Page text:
Flavor release measurement from gum model system

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Flavor release from a mint-flavored chewing gum model system was measured by atmospheric pressure chemical ionization mass spectroscopy (APCI-MS) and sensory time−intensity (TI). A data analysis method for handling the individual curves from both methods is presented. The APCI-MS data are ratio-scaled using the signal from acetone in the breath of subjects. Next, APCI-MS and sensory TI curves are smoothed by low-pass filtering. Principal component analysis of the individual curves is used to display graphically the product differentiation by APCI-MS or TI signals. It is shown that differences in gum composition can be measured by both instrumental and sensory techniques, providing comparable information. The peppermint oil level (0.5−2% w/w) in the gum influenced both the retronasal concentration and the perceived peppermint flavor. The sweeteners' (sorbitol or xylitol) effect is less apparent. Sensory adaptation and sensitivity differences of human perception versus APCI-MS detection might explain the divergence between the two dynamic measurement methods.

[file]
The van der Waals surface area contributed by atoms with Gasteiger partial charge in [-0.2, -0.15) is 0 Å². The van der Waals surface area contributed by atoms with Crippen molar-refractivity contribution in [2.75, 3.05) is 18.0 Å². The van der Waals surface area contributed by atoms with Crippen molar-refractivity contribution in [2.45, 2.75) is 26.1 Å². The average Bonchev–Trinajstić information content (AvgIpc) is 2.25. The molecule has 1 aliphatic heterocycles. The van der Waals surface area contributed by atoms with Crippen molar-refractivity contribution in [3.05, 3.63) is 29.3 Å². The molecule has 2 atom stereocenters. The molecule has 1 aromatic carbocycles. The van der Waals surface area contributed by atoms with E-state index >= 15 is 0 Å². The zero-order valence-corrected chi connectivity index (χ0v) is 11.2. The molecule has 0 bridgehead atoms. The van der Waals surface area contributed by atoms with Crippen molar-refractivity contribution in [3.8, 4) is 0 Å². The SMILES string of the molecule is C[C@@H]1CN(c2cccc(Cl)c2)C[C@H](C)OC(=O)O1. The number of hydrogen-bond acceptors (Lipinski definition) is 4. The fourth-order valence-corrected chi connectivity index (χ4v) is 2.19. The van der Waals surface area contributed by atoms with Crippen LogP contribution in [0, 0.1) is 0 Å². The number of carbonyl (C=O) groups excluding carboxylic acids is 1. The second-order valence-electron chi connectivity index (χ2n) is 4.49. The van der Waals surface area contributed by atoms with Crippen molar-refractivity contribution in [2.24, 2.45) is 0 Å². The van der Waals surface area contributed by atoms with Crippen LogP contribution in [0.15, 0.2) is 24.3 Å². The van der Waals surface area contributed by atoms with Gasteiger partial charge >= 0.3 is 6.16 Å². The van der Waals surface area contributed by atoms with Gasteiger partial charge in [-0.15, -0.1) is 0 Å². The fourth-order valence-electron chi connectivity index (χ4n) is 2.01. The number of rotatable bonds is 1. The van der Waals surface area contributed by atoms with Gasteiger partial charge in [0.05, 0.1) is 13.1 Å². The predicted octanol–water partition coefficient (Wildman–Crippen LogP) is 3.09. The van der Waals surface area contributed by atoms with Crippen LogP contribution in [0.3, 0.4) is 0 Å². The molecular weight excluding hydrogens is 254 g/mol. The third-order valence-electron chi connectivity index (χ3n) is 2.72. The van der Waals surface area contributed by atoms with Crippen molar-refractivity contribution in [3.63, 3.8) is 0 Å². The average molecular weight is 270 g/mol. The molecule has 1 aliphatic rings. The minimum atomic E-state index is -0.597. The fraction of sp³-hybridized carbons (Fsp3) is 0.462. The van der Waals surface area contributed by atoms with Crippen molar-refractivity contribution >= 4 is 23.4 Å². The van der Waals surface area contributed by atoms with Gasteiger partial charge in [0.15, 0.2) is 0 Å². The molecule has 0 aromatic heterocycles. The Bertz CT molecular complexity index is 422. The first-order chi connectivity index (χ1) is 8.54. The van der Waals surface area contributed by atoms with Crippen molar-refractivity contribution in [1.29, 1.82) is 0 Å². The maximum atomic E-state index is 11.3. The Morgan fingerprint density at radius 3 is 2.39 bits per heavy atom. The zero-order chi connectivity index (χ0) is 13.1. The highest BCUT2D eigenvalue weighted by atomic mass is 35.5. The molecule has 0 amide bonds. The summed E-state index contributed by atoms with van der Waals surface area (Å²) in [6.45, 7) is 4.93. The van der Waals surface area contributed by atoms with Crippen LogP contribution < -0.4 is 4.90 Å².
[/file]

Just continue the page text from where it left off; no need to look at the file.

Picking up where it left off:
Original languageEnglish
JournalJournal of Argicultural and Food Chemistry
Issue number26
Pages (from-to)8119-8126
Number of pages8
Publication statusPublished - 2004

ID: 7937561